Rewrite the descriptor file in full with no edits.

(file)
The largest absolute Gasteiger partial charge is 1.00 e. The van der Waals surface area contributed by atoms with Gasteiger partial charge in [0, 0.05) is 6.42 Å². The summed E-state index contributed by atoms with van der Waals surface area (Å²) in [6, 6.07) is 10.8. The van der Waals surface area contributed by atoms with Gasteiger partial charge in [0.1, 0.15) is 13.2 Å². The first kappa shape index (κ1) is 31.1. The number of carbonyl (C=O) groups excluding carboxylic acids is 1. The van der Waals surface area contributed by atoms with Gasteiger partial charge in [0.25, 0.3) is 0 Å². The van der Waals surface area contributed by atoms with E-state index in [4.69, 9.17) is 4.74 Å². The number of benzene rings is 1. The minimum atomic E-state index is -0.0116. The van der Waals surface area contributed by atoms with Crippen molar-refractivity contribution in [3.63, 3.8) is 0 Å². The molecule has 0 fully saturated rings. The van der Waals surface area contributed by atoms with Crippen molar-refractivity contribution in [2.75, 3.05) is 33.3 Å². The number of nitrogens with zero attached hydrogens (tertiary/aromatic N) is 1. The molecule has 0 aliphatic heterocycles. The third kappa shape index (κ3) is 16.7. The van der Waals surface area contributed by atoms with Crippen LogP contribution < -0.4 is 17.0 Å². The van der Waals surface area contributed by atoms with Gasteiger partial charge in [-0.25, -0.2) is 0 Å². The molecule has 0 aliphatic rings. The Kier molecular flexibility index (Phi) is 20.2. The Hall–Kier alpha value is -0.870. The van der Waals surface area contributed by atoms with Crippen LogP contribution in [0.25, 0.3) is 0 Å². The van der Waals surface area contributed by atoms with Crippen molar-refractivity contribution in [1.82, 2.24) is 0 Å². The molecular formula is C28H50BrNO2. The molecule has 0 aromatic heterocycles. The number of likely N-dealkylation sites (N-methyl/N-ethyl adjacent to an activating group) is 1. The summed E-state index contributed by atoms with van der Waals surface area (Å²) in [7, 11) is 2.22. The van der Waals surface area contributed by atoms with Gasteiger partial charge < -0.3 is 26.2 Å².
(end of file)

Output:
The largest absolute Gasteiger partial charge is 1.00 e. The van der Waals surface area contributed by atoms with Gasteiger partial charge in [0, 0.05) is 6.42 Å². The summed E-state index contributed by atoms with van der Waals surface area (Å²) in [6, 6.07) is 10.8. The van der Waals surface area contributed by atoms with Gasteiger partial charge in [0.1, 0.15) is 13.2 Å². The first kappa shape index (κ1) is 31.1. The number of carbonyl (C=O) groups excluding carboxylic acids is 1. The van der Waals surface area contributed by atoms with Gasteiger partial charge in [0.25, 0.3) is 0 Å². The van der Waals surface area contributed by atoms with E-state index in [4.69, 9.17) is 4.74 Å². The number of benzene rings is 1. The minimum atomic E-state index is -0.0116. The van der Waals surface area contributed by atoms with Crippen molar-refractivity contribution in [3.63, 3.8) is 0 Å². The molecule has 0 fully saturated rings. The van der Waals surface area contributed by atoms with Crippen molar-refractivity contribution in [2.75, 3.05) is 33.3 Å². The number of nitrogens with zero attached hydrogens (tertiary/aromatic N) is 1. The molecule has 0 aliphatic heterocycles. The third kappa shape index (κ3) is 16.7. The van der Waals surface area contributed by atoms with Crippen LogP contribution < -0.4 is 17.0 Å². The van der Waals surface area contributed by atoms with Gasteiger partial charge in [-0.25, -0.2) is 0 Å². The molecule has 0 aliphatic rings. The Kier molecular flexibility index (Phi) is 20.2. The Hall–Kier alpha value is -0.870. The van der Waals surface area contributed by atoms with Crippen LogP contribution in [0.25, 0.3) is 0 Å². The van der Waals surface area contributed by atoms with Crippen molar-refractivity contribution in [1.82, 2.24) is 0 Å². The molecular formula is C28H50BrNO2. The molecule has 0 aromatic heterocycles. The number of likely N-dealkylation sites (N-methyl/N-ethyl adjacent to an activating group) is 1. The summed E-state index contributed by atoms with van der Waals surface area (Å²) in [7, 11) is 2.22. The van der Waals surface area contributed by atoms with Gasteiger partial charge < -0.3 is 26.2 Å².